By Mary Sollosi
January 04, 2021 at 02:12 PM EST
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Credit: Netflix

The rarest animal in the jungle, which comes along once in a generation, is the creature that gives The White Tiger its title. So says the film's protagonist, Balram Halwai, who was told something similar as a child — he's the rarest of boys, destined for greatness.

So how was writer-director Ramin Bahrani, who adapted the Netflix epic from Aravind Adiga's 2008 Booker Prize-winning novel, to find a star worthy of this exceptional hero? "I had opportunities to cast famous Bollywood actors that I love, that I admire," the 99 Homes filmmaker admits. But Adarsh Gourav, a lesser-known 26-year-old actor with but a handful of Indian credits on his résumé, "just blew us away.... This kid is incredible. He's so immediately charming and empathetic."

As Balram, he needs to be. Bahrani's vital, deeply ironic tale of modern India sees its young hero navigate a fraught path from servant to master; he goes from living in a small village, desperately poor and working in a tea shop, to being a driver in Delhi for a rich couple (executive producer Priyanka Chopra Jonas and Bollywood star Rajkummar Rao) whose wealth and shamelessness open his eyes to the rigged system of which he's always been a victim — until he decides not to be. Claiming one's own destiny can be dirty work, but he's a tiger, not a butterfly.

Credit: Illustration by Fahmida Azim for EW

Gourav had read the best-seller — which he remembers as being ubiquitous in India — as a teenager, but as he went through multiple rounds of auditions to star in the adaptation, "I just tried to remain as calm as possible," he tells EW on a call from Mumbai. His cool paid off, earning him what could be the role of a lifetime. Despite appearing in almost every one of the film's 126 thrilling minutes, "I never thought about it as a huge responsibility, to be honest with you," Gourav says. "I just wanted to make sure that I made 100 percent use of this opportunity."

A working actor since he was a teenager, Gourav has had a passion for storytelling much longer. “As a child, I was sort of a compulsive liar,” he admits with a laugh. “I would just keep making up these stories to my friends and to my parents, and I realized the power in this medium of being able to tell stories and convince people about something that's not real by selling it to them as something that was real.” Telling the biggest story of his career (so far) with The White Tiger, he found a champion and close collaborator in Bahrani, whom he calls "a genius" and credits with having given him ample time and freedom to create the dynamic character for himself: "I just had to understand Balram, and then just be true to him."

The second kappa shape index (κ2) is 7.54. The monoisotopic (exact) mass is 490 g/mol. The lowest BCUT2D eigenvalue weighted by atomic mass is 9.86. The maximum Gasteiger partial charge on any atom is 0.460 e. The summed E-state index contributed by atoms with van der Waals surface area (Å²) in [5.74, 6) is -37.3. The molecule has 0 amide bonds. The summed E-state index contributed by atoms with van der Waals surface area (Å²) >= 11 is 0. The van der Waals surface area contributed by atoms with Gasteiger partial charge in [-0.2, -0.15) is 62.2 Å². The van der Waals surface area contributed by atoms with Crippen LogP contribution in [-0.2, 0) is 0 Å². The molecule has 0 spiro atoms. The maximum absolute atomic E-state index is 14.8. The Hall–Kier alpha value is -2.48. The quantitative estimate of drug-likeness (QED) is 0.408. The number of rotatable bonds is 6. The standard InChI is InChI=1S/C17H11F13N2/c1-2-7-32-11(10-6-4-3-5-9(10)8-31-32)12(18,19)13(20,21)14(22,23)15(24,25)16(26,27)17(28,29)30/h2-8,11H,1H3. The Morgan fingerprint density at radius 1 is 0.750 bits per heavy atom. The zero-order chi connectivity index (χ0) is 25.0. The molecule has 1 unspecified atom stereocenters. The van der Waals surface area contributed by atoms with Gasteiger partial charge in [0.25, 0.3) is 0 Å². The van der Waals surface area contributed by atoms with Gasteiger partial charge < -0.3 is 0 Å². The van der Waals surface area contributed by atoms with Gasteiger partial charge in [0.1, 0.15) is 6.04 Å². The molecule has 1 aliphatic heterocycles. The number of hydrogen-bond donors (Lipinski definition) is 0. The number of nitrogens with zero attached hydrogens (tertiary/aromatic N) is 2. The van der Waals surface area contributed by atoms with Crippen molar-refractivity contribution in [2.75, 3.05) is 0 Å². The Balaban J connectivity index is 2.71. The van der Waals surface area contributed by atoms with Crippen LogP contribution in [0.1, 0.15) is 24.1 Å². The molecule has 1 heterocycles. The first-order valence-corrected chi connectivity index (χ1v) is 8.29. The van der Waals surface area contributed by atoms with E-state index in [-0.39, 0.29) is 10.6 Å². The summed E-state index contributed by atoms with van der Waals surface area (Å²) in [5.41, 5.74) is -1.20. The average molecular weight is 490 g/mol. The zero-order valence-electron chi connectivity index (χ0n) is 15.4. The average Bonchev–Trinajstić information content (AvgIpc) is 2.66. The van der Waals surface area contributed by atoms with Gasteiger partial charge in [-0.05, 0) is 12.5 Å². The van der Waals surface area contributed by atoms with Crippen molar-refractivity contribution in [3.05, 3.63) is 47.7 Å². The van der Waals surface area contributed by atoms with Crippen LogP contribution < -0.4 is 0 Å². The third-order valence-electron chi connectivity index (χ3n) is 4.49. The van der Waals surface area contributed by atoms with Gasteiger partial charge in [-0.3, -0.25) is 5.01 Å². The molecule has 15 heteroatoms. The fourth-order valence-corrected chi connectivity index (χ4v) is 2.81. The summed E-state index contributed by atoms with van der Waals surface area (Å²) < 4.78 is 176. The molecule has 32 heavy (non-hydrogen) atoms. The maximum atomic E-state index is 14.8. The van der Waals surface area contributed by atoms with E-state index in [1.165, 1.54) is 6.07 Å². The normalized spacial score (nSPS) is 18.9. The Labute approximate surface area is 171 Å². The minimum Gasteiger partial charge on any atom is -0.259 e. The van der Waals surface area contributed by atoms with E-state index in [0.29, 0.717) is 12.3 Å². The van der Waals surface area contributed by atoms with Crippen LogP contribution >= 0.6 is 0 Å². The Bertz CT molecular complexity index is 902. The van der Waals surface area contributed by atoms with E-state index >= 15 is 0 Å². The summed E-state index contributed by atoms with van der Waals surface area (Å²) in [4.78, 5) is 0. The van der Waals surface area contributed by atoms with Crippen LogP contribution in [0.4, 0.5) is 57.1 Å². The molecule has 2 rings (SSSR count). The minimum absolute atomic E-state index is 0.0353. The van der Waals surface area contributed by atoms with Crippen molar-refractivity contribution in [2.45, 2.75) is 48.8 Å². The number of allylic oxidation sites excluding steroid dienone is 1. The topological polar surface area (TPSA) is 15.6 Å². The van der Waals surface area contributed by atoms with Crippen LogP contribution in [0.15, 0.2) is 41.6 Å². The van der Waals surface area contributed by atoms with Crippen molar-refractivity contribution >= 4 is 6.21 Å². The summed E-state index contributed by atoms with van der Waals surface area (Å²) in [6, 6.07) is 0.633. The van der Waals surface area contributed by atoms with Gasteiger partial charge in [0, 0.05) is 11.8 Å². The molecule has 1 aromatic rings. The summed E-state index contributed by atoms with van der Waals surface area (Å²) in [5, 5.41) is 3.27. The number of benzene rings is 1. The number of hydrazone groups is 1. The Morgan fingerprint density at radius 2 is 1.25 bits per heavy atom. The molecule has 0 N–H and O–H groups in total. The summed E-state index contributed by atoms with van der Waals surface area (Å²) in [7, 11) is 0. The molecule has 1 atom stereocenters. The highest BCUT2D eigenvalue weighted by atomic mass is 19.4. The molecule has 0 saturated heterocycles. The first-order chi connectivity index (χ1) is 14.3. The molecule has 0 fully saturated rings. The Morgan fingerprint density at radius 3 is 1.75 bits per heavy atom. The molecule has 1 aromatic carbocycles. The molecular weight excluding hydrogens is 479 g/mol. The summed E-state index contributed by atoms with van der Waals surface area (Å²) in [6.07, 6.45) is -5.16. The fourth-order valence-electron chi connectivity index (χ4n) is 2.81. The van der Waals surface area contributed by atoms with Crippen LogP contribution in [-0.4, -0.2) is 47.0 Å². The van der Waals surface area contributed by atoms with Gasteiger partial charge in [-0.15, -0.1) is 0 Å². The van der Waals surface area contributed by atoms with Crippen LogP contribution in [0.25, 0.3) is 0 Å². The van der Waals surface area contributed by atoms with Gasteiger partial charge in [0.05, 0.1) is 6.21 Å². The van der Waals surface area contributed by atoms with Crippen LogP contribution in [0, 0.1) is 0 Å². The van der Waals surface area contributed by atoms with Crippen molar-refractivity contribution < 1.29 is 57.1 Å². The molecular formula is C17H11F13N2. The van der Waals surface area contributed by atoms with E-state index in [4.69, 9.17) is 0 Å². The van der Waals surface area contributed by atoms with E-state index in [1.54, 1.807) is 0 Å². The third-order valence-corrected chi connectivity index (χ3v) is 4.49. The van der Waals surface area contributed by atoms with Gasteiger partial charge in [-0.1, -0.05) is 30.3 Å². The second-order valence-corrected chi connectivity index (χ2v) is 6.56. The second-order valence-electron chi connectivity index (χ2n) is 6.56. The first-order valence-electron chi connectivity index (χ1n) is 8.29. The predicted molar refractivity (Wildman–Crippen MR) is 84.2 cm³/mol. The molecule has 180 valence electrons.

That process of discovery began long before shooting did. First, Gourav stayed in a village in eastern India for two weeks under a false identity "just to understand how people in villages spoke, the way they talked about people who came from cities." Next, he headed to Delhi, where he worked in a food stall while using yet another name — Balram. "The point was to understand how Balram felt when he was in the village, when he was working at the tea shop, when he constantly felt stuck. The idea was to do something that I absolutely hated. And I hated every second!" says Gourav, who adds that his weeks of research “humbled me completely” as well as having prepared him for the role. "That's the feeling that I wanted to attain, the feeling of being invisible to people."

He's bound to feel the opposite when the movie, which may just figure in 2021's Oscar race, arrives on Netflix (Jan. 22) following a limited theatrical release. "It's a difficult journey, because [Balram] does something very immoral. And we're asked not to agree, but to empathize with what he does," Bahrani says. "[Adarsh] pulls us on that journey." It's a trip well worth taking.

The White Tiger lands in select theaters Friday and hits Netflix Jan. 22. Check out the latest trailer above.

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